Transport in Electromagnetic Metrology Based on Nonequilibrium Statistical Mechanics
James R. Baker-Jarvis, Jack T. Surek
Current research is probing transport on ever smaller scales. Modeling of the electromagnetic interaction with nanoparticles or small collections of dipoles and its associated the energy transport and nonequilibrium characteristics requires a detailed understanding of transport properties. The goal of this paper is to use a nonequilibrium statistical-mechanical method, to obtain time-correlation functions and associated transport expressions in electromagnetic driving. This study will apply entropy and entropy production to electromagnetic measurements, determination of Boltzmann's constant and generalized temperature. We utilize the time-symmetric Zwanzig-Robertson statistical-mechanical theory to study the exact time evolution of relevant variables in the electromagnetic interaction with materials. In this exact statistical-mechanical theory, a generalized canonical-density is used to define an entropy in terms of a set of relevant variables and associated Lagrange multipliers. The entropy and its production rate are defined through the relevant variables. The influence of the nonrelevant variables enter the equations through the projection-like operator and they influence the entropy. The final equations for the entropy rate are exact in that they incorporate an exact solution to the quantum or classical Liouville's equation. We present applications to electrical and thermal conductivity, specific heat, generalized temperature, Boltzmann's constant, and noise. The analysis can either be performed classically or quantum-mechanically and there are only a few modifications in transferring between the approaches.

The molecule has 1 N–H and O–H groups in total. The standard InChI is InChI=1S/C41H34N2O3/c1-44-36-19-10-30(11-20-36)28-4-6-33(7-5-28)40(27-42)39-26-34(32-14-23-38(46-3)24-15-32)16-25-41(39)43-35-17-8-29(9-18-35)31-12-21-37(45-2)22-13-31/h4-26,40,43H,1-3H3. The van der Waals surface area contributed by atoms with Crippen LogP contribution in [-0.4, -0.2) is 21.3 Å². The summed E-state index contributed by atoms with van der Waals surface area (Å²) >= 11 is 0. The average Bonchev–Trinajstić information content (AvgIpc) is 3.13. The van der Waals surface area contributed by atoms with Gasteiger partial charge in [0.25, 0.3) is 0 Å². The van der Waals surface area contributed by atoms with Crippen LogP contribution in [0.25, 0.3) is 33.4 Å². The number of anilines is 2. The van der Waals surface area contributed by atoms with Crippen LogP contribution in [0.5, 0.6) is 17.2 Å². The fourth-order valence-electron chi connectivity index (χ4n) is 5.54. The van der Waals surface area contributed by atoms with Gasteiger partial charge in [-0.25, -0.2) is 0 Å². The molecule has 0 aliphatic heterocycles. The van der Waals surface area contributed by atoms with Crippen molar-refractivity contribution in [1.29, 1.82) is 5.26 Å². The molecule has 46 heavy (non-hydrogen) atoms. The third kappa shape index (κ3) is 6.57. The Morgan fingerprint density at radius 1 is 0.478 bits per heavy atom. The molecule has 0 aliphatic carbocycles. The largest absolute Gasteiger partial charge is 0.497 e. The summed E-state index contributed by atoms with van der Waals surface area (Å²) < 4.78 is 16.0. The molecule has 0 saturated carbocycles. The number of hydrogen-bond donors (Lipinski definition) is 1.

Constitutive relations, electromagnetics, entropy, nanoscale, statistical mechanics, temperature